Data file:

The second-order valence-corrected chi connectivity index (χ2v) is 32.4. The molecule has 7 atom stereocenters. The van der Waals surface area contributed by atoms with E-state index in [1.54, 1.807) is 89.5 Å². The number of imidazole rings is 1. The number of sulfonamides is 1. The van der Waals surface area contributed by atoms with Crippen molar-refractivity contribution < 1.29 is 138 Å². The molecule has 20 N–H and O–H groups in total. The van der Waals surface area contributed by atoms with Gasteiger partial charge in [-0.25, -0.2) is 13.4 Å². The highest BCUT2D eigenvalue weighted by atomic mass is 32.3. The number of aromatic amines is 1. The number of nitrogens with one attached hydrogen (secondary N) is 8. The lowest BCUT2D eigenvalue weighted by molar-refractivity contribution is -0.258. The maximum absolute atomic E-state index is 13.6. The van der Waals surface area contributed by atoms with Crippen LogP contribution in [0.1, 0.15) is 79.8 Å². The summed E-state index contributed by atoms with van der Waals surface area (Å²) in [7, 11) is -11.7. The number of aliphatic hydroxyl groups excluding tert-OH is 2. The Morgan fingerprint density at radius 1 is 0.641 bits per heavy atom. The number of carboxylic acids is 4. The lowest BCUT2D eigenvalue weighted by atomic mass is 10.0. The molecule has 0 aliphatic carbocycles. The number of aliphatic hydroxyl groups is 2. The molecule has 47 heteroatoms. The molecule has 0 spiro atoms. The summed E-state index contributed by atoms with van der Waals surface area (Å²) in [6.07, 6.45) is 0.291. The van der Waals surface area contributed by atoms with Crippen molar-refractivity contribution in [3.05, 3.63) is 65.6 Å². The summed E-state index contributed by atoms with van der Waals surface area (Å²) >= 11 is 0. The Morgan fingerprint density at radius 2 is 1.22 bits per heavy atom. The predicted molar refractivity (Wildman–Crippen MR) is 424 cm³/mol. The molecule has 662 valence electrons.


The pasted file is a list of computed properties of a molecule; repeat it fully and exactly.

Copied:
The second-order valence-corrected chi connectivity index (χ2v) is 32.4. The molecule has 7 atom stereocenters. The van der Waals surface area contributed by atoms with E-state index in [1.54, 1.807) is 89.5 Å². The number of imidazole rings is 1. The number of sulfonamides is 1. The van der Waals surface area contributed by atoms with Crippen molar-refractivity contribution < 1.29 is 138 Å². The molecule has 20 N–H and O–H groups in total. The van der Waals surface area contributed by atoms with Gasteiger partial charge in [-0.25, -0.2) is 13.4 Å². The highest BCUT2D eigenvalue weighted by atomic mass is 32.3. The number of aromatic amines is 1. The number of nitrogens with one attached hydrogen (secondary N) is 8. The lowest BCUT2D eigenvalue weighted by molar-refractivity contribution is -0.258. The maximum absolute atomic E-state index is 13.6. The van der Waals surface area contributed by atoms with Crippen LogP contribution in [0.1, 0.15) is 79.8 Å². The summed E-state index contributed by atoms with van der Waals surface area (Å²) in [7, 11) is -11.7. The number of aliphatic hydroxyl groups excluding tert-OH is 2. The Morgan fingerprint density at radius 1 is 0.641 bits per heavy atom. The number of carboxylic acids is 4. The lowest BCUT2D eigenvalue weighted by atomic mass is 10.0. The molecule has 0 aliphatic carbocycles. The number of aliphatic hydroxyl groups is 2. The molecule has 47 heteroatoms. The molecule has 0 spiro atoms. The summed E-state index contributed by atoms with van der Waals surface area (Å²) in [6.07, 6.45) is 0.291. The van der Waals surface area contributed by atoms with Crippen molar-refractivity contribution in [3.05, 3.63) is 65.6 Å². The summed E-state index contributed by atoms with van der Waals surface area (Å²) >= 11 is 0. The Morgan fingerprint density at radius 2 is 1.22 bits per heavy atom. The predicted molar refractivity (Wildman–Crippen MR) is 424 cm³/mol. The molecule has 662 valence electrons.